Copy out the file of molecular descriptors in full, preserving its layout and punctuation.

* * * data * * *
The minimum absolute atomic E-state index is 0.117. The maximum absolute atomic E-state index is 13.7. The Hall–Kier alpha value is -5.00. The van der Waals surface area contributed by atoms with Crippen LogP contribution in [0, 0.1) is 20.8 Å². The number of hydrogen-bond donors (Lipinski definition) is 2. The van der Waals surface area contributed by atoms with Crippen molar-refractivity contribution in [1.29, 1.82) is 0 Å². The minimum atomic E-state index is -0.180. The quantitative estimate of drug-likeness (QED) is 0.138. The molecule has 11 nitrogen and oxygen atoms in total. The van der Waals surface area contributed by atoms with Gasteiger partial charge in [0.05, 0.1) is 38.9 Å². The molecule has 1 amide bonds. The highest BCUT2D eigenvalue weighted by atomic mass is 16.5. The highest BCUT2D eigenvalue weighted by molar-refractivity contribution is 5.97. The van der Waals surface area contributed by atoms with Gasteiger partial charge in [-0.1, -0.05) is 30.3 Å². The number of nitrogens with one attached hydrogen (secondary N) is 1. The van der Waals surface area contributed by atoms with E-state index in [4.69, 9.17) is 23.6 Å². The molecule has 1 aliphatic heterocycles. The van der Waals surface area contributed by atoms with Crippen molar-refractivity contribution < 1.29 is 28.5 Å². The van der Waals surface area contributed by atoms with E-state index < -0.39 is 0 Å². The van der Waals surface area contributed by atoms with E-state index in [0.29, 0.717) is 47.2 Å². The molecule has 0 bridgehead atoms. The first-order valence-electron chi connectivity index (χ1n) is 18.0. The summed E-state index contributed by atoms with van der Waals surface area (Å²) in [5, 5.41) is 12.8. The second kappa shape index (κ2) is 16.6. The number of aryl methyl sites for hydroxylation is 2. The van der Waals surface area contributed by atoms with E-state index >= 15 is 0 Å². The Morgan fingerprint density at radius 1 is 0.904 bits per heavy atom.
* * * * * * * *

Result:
The minimum absolute atomic E-state index is 0.117. The maximum absolute atomic E-state index is 13.7. The Hall–Kier alpha value is -5.00. The van der Waals surface area contributed by atoms with Crippen LogP contribution in [0, 0.1) is 20.8 Å². The number of hydrogen-bond donors (Lipinski definition) is 2. The van der Waals surface area contributed by atoms with Crippen molar-refractivity contribution in [1.29, 1.82) is 0 Å². The minimum atomic E-state index is -0.180. The quantitative estimate of drug-likeness (QED) is 0.138. The molecule has 11 nitrogen and oxygen atoms in total. The van der Waals surface area contributed by atoms with Gasteiger partial charge in [0.05, 0.1) is 38.9 Å². The molecule has 1 amide bonds. The highest BCUT2D eigenvalue weighted by atomic mass is 16.5. The highest BCUT2D eigenvalue weighted by molar-refractivity contribution is 5.97. The van der Waals surface area contributed by atoms with Gasteiger partial charge in [-0.1, -0.05) is 30.3 Å². The number of nitrogens with one attached hydrogen (secondary N) is 1. The van der Waals surface area contributed by atoms with E-state index in [4.69, 9.17) is 23.6 Å². The molecule has 1 aliphatic heterocycles. The van der Waals surface area contributed by atoms with Crippen molar-refractivity contribution < 1.29 is 28.5 Å². The van der Waals surface area contributed by atoms with E-state index < -0.39 is 0 Å². The van der Waals surface area contributed by atoms with E-state index in [0.29, 0.717) is 47.2 Å². The molecule has 0 bridgehead atoms. The first-order valence-electron chi connectivity index (χ1n) is 18.0. The summed E-state index contributed by atoms with van der Waals surface area (Å²) in [5, 5.41) is 12.8. The second kappa shape index (κ2) is 16.6. The number of aryl methyl sites for hydroxylation is 2. The van der Waals surface area contributed by atoms with E-state index >= 15 is 0 Å². The Morgan fingerprint density at radius 1 is 0.904 bits per heavy atom.